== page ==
Multistate (USA) - Update: West Nile virus, >1,600 cases
As of October 2, 2018, a total of 48 states and the District of Columbia have reported West Nile virus infections in people, birds, or mosquitoes in 2018. Overall, 1,611 cases of West Nile virus disease in people have been reported to the Centers for Disease Control and Prevention (CDC). Of these, 933 (58%) were classified as neuroinvasive disease (such as meningitis or encephalitis) and 678 (42%) were classified as non-neuroinvasive disease.
Nebraska reported the highest number of human cases at 195, followed by North Dakota (171) and South Dakota (141).
Below are the updates from some state health agencies.
Today the Mississippi State Department of Health (MSDH) reports two new human cases of West Nile virus (WNV), bringing the state’s total to 42 so far for 2018. The reported cases are in Hinds and Calhoun counties.
So far this year human cases have been reported in Adams (2), Attala, Calhoun (3), Copiah, Forrest (2), Harrison (4), Hinds (16), Itawamba, Jones, Lauderdale, Madison (2), Marion, Oktibbeha, Pearl River, Rankin (2), Walthall and Washington (2) counties. In 2017, Mississippi had 63 WNV cases and two deaths.
Peak WNV season in Mississippi typically ends in September, but activity is still being reported statewide, said MSDH State Epidemiologist Dr. Paul Byers. All Mississippians should take precautions against mosquitoes, regardless of reports of human cases in specific counties.
Byers said that while most people with WNV recover without any long-term problems, some develop a more severe infection that can lead to complications and even death, especially those over 50 years of age.
Symptoms of WNV infection are often mild and may include fever, headache, nausea, vomiting, a rash, muscle weakness or swollen lymph nodes. In a small number of cases, infection can result in encephalitis or meningitis, which can lead to paralysis, coma and possibly death.
The Los Angeles County Department of Public Health (Public Health) has confirmed the first death due to West Nile virus (WNV) for the 2018 season in Los Angeles County. The patient, a resident of the San Fernando Valley area, was hospitalized in early September and died from WNV- associated neuro-invasive disease. A total of 38 cases have been documented in Los Angeles County this year (excluding Long Beach and Pasadena as cases identified in those cities are reported by their local health departments).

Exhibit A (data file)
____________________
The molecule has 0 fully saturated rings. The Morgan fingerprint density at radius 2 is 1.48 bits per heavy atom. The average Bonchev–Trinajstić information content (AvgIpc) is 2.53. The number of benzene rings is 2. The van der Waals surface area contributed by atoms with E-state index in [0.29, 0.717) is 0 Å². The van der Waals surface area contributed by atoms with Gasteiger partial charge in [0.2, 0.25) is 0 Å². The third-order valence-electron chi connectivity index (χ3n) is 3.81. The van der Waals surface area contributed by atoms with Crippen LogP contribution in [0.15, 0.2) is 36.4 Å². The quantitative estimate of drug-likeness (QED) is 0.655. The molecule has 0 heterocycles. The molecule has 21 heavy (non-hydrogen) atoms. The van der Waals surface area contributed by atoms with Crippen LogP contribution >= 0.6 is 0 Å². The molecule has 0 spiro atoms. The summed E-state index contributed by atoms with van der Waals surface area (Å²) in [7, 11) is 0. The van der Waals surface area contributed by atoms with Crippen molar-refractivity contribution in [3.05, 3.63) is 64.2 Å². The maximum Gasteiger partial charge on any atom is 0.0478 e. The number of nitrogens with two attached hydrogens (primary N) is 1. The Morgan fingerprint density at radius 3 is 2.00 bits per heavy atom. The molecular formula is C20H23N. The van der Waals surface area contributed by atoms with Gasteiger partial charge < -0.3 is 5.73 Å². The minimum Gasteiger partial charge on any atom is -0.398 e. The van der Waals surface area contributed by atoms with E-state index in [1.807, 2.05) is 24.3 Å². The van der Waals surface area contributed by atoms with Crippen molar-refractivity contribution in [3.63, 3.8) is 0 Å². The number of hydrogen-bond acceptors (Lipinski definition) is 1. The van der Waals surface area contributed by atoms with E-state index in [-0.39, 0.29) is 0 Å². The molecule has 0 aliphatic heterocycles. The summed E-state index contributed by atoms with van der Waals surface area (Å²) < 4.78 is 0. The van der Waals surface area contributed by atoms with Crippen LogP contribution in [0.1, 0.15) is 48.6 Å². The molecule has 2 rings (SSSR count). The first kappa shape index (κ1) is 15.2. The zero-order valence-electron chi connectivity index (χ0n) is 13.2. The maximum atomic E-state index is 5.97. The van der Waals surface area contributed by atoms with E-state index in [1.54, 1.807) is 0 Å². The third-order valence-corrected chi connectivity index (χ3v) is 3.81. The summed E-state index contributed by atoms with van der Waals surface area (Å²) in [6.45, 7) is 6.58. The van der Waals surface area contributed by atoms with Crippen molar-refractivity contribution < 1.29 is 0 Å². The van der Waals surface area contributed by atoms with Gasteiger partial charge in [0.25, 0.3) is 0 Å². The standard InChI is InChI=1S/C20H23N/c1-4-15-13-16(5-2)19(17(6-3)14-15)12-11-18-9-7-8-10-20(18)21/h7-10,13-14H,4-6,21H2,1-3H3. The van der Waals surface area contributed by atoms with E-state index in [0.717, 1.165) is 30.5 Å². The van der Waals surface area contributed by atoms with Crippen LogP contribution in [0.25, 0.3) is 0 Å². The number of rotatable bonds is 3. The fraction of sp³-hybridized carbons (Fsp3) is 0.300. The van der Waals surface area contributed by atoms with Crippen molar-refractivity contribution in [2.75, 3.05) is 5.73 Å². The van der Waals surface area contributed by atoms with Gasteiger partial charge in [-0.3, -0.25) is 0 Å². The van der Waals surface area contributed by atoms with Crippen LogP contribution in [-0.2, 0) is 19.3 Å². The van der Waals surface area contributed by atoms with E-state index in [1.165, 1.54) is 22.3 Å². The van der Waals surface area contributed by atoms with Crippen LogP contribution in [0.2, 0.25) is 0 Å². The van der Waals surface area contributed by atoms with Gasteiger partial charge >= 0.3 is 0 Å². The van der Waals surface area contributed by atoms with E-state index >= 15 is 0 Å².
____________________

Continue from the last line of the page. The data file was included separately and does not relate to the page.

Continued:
“Our thoughts and prayers are with this person’s family and friends during this sad time. This should remind all of us that West Nile virus is a serious disease,” said Muntu Davis, MD, MPH, Los Angeles County Health Officer. “Everyone should take precautions by using Environmental Protection Agency (EPA)-registered mosquito repellent when outside and checking weekly for items that collect standing water in their homes or yards where mosquitoes can breed. Items that can hold water, even as small as a bottle cap, should be cleaned, covered or cleared out to stop mosquito breeding.”
Public Health has documented persistently elevated numbers of WNV cases in LA county over the previous 5 years, at an average of 221 cases per year. Over three-quarters of reported cases have had severe disease and approximately 7% of patients with severe WNV have died from complications. In 2017, a record of 27 deaths were documented among LA County’s 268 cases. Reduction of mosquito breeding sources and protection from mosquito bites are key to prevention.
According to the California Department of Public Health (CDPH), there have been 118 human cases of WNV reported in 26 counties. Five WNV-related fatalities have been reported to CDPH this year from five local health jurisdictions: Butte (1), Glenn (1), Placer (1), Yolo (1), and Yuba (1) counties, as of October 5, 2018.